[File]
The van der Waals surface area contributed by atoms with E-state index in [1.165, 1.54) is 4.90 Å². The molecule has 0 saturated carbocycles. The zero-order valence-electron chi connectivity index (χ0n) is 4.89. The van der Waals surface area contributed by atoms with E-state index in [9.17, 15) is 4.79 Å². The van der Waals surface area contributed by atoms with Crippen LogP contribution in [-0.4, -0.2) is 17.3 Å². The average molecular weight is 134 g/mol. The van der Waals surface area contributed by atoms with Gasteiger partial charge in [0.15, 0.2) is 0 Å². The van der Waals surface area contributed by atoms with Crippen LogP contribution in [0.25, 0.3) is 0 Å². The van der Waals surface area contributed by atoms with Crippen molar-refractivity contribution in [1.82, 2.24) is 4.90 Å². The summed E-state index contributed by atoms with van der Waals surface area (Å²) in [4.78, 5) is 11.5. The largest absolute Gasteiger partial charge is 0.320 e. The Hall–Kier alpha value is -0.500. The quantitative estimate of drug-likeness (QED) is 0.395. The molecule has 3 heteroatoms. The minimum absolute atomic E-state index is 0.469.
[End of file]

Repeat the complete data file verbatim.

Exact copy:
The van der Waals surface area contributed by atoms with E-state index in [1.165, 1.54) is 4.90 Å². The molecule has 0 saturated carbocycles. The zero-order valence-electron chi connectivity index (χ0n) is 4.89. The van der Waals surface area contributed by atoms with E-state index in [9.17, 15) is 4.79 Å². The van der Waals surface area contributed by atoms with Crippen LogP contribution in [-0.4, -0.2) is 17.3 Å². The average molecular weight is 134 g/mol. The van der Waals surface area contributed by atoms with Gasteiger partial charge in [0.15, 0.2) is 0 Å². The van der Waals surface area contributed by atoms with Crippen LogP contribution in [0.25, 0.3) is 0 Å². The van der Waals surface area contributed by atoms with Crippen molar-refractivity contribution in [1.82, 2.24) is 4.90 Å². The summed E-state index contributed by atoms with van der Waals surface area (Å²) in [4.78, 5) is 11.5. The largest absolute Gasteiger partial charge is 0.320 e. The Hall–Kier alpha value is -0.500. The quantitative estimate of drug-likeness (QED) is 0.395. The molecule has 3 heteroatoms. The minimum absolute atomic E-state index is 0.469.